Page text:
This truly is a fantastic thread!
It seems I have always kept a journal as my shelves in my art room are lined with books that look like a mess due to all the "stuff" in them spilling out.
It is overwhelming for some to look at the blank page not to mention feeling as though the journal should somehow look perfect.
I often use something I hear a person saying as my journal prompt.
Ex: the Florida student "Don't taze me, bro" was one prompt I could not pass up. Or a friend simply saying, "Ohhhh yeah" or "Ohhhh, hell NO". I will write this on the top page and go from there.
One thing I do often is tear out pictures in magazines or advertisements that grab my attention for some reason and I glue that down and the actual writing begins from there.
Since becoming sick with Multiple Sclerosis I also started a health journal I take with me to my doctor's appointments. I glue down research I may have found, highlight the areas of interest so I can discuss with my doctor, I use one page to list new meds I have started and the type of side fx I may have or if the med actually helps me.
I also list questions in one color ink I have for the doc and take a different color pen with me to record his answers.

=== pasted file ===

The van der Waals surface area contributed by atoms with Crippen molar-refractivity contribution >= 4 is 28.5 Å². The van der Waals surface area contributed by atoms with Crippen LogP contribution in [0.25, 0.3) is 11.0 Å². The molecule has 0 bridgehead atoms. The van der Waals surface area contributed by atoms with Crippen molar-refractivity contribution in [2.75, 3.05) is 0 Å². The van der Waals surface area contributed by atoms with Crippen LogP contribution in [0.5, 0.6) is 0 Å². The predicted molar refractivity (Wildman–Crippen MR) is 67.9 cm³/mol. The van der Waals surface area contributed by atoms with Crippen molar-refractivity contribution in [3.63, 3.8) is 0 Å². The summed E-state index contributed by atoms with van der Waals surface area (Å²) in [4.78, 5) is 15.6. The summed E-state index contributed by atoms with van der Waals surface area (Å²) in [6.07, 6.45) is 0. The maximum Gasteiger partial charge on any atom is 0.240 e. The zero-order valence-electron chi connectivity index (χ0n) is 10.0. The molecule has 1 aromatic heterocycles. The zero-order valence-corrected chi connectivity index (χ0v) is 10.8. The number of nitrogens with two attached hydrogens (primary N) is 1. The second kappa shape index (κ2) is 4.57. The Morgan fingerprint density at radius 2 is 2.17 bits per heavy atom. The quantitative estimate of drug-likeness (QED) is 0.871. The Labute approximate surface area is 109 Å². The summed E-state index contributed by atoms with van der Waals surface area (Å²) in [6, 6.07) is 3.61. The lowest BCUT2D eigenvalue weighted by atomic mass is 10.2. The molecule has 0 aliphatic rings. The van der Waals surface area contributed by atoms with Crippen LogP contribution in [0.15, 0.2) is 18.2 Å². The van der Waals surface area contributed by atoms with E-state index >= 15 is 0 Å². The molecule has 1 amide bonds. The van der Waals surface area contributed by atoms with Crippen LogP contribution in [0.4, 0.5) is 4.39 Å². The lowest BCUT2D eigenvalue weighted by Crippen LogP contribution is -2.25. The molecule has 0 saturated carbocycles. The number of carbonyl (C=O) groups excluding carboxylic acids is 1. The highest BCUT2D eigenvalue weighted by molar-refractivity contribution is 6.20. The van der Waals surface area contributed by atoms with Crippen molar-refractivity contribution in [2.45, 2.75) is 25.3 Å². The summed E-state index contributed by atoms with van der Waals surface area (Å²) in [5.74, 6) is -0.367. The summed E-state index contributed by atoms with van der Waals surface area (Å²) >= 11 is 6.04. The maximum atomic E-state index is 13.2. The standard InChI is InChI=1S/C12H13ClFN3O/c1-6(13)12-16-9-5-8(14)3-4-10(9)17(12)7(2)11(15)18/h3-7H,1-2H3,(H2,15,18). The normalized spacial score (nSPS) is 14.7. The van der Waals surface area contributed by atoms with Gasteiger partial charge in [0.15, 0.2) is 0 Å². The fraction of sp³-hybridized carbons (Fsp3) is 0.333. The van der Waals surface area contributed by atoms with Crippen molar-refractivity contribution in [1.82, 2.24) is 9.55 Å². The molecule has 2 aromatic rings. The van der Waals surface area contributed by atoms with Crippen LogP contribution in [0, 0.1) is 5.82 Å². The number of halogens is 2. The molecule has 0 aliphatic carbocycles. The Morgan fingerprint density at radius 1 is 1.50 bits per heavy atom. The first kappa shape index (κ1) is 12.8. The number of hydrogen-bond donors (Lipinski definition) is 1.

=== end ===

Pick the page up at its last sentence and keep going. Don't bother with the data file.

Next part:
LOL there are times my neuro will see a page as I am flipping through and ask me WHAT is that because I also journal about what it feels like to live with MS and some of the visuals wellll, let's say are eye opening for the doc to know a patient feels this way.
I have to inject medicine 3x a week so when I start a new box of injections I tear off the label and glue it in the journal where I write the dates in which I used that one particular box, recording the lot # etc SO if there is ever a recall or issue with the forumlation of that injectible I have a record I have used that particular lot #.
The labels are glued behind the page of the picture I took after piling up a years worth of syringes!! LMAO...the doc thought that a bit disturbing and I asked why, because I took a pic of all the syringes OR the fact that this is what a years worth of my injectible meds look like?